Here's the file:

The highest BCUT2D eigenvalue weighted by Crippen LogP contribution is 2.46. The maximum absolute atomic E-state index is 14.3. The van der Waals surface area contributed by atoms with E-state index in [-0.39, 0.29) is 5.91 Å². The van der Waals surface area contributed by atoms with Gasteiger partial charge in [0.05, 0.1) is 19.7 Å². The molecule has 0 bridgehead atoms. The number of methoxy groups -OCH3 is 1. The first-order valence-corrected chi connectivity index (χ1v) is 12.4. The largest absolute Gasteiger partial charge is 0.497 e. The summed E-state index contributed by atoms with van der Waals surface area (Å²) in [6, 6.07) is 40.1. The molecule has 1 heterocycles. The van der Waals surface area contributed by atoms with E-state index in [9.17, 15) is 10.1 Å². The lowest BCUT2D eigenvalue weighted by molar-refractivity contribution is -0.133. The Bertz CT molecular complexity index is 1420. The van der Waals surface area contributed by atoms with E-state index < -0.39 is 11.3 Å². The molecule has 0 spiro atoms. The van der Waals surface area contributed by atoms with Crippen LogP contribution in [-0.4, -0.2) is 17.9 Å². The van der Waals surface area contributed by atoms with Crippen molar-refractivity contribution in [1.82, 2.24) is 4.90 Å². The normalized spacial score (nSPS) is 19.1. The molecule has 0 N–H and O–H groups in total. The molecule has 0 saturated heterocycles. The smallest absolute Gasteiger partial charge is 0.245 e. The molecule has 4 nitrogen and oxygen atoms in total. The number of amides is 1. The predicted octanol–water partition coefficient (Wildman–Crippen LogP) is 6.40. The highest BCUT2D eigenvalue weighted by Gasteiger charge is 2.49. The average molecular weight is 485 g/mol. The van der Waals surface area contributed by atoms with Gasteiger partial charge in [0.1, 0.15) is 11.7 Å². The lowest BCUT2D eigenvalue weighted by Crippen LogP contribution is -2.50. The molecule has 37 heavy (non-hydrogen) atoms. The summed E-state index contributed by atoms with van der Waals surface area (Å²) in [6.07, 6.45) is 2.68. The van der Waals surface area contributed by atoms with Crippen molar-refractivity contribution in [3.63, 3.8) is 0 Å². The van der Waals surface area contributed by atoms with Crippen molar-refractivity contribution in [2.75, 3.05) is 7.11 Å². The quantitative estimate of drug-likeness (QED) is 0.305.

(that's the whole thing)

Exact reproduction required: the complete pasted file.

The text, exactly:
The highest BCUT2D eigenvalue weighted by Crippen LogP contribution is 2.46. The maximum absolute atomic E-state index is 14.3. The van der Waals surface area contributed by atoms with E-state index in [-0.39, 0.29) is 5.91 Å². The van der Waals surface area contributed by atoms with Gasteiger partial charge in [0.05, 0.1) is 19.7 Å². The molecule has 0 bridgehead atoms. The number of methoxy groups -OCH3 is 1. The first-order valence-corrected chi connectivity index (χ1v) is 12.4. The largest absolute Gasteiger partial charge is 0.497 e. The summed E-state index contributed by atoms with van der Waals surface area (Å²) in [6, 6.07) is 40.1. The molecule has 1 heterocycles. The van der Waals surface area contributed by atoms with E-state index in [9.17, 15) is 10.1 Å². The lowest BCUT2D eigenvalue weighted by molar-refractivity contribution is -0.133. The Bertz CT molecular complexity index is 1420. The van der Waals surface area contributed by atoms with E-state index < -0.39 is 11.3 Å². The molecule has 0 spiro atoms. The van der Waals surface area contributed by atoms with Crippen LogP contribution in [-0.4, -0.2) is 17.9 Å². The van der Waals surface area contributed by atoms with Crippen molar-refractivity contribution in [1.82, 2.24) is 4.90 Å². The normalized spacial score (nSPS) is 19.1. The molecule has 0 N–H and O–H groups in total. The molecule has 0 saturated heterocycles. The smallest absolute Gasteiger partial charge is 0.245 e. The molecule has 4 nitrogen and oxygen atoms in total. The number of amides is 1. The predicted octanol–water partition coefficient (Wildman–Crippen LogP) is 6.40. The highest BCUT2D eigenvalue weighted by Gasteiger charge is 2.49. The average molecular weight is 485 g/mol. The van der Waals surface area contributed by atoms with Gasteiger partial charge in [0.1, 0.15) is 11.7 Å². The lowest BCUT2D eigenvalue weighted by Crippen LogP contribution is -2.50. The molecule has 37 heavy (non-hydrogen) atoms. The summed E-state index contributed by atoms with van der Waals surface area (Å²) in [6.07, 6.45) is 2.68. The van der Waals surface area contributed by atoms with Crippen molar-refractivity contribution in [3.63, 3.8) is 0 Å². The van der Waals surface area contributed by atoms with Crippen molar-refractivity contribution in [2.75, 3.05) is 7.11 Å². The quantitative estimate of drug-likeness (QED) is 0.305.